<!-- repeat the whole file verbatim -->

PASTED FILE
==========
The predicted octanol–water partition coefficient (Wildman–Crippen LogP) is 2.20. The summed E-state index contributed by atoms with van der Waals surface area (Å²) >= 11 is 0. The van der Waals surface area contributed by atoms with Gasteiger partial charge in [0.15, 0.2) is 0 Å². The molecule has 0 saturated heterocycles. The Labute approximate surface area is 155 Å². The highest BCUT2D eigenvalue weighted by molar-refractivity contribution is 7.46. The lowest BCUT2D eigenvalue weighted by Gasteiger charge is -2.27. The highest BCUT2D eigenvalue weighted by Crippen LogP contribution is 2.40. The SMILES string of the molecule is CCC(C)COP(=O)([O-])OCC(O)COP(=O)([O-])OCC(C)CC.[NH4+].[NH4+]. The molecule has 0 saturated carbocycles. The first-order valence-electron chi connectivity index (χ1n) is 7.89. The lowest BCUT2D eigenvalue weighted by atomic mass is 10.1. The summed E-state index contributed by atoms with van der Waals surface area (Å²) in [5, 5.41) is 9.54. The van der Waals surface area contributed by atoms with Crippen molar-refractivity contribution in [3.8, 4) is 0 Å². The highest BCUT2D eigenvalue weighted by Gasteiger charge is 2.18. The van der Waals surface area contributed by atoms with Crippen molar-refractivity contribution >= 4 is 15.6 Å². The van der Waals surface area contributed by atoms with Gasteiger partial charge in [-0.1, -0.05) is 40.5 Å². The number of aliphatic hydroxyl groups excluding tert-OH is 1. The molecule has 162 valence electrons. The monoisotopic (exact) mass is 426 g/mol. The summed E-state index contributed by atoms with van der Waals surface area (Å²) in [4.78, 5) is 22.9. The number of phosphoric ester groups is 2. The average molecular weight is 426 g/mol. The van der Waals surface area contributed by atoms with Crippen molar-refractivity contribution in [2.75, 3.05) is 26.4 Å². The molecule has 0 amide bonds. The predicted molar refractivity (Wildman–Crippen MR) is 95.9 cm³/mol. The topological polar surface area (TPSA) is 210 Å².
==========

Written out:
The predicted octanol–water partition coefficient (Wildman–Crippen LogP) is 2.20. The summed E-state index contributed by atoms with van der Waals surface area (Å²) >= 11 is 0. The van der Waals surface area contributed by atoms with Gasteiger partial charge in [0.15, 0.2) is 0 Å². The molecule has 0 saturated heterocycles. The Labute approximate surface area is 155 Å². The highest BCUT2D eigenvalue weighted by molar-refractivity contribution is 7.46. The lowest BCUT2D eigenvalue weighted by Gasteiger charge is -2.27. The highest BCUT2D eigenvalue weighted by Crippen LogP contribution is 2.40. The SMILES string of the molecule is CCC(C)COP(=O)([O-])OCC(O)COP(=O)([O-])OCC(C)CC.[NH4+].[NH4+]. The molecule has 0 saturated carbocycles. The first-order valence-electron chi connectivity index (χ1n) is 7.89. The lowest BCUT2D eigenvalue weighted by atomic mass is 10.1. The summed E-state index contributed by atoms with van der Waals surface area (Å²) in [5, 5.41) is 9.54. The van der Waals surface area contributed by atoms with Crippen molar-refractivity contribution in [3.8, 4) is 0 Å². The highest BCUT2D eigenvalue weighted by Gasteiger charge is 2.18. The van der Waals surface area contributed by atoms with Crippen molar-refractivity contribution >= 4 is 15.6 Å². The van der Waals surface area contributed by atoms with Gasteiger partial charge in [-0.1, -0.05) is 40.5 Å². The number of aliphatic hydroxyl groups excluding tert-OH is 1. The molecule has 162 valence electrons. The monoisotopic (exact) mass is 426 g/mol. The summed E-state index contributed by atoms with van der Waals surface area (Å²) in [4.78, 5) is 22.9. The number of phosphoric ester groups is 2. The average molecular weight is 426 g/mol. The van der Waals surface area contributed by atoms with Crippen molar-refractivity contribution in [2.75, 3.05) is 26.4 Å². The molecule has 0 amide bonds. The predicted molar refractivity (Wildman–Crippen MR) is 95.9 cm³/mol. The topological polar surface area (TPSA) is 210 Å².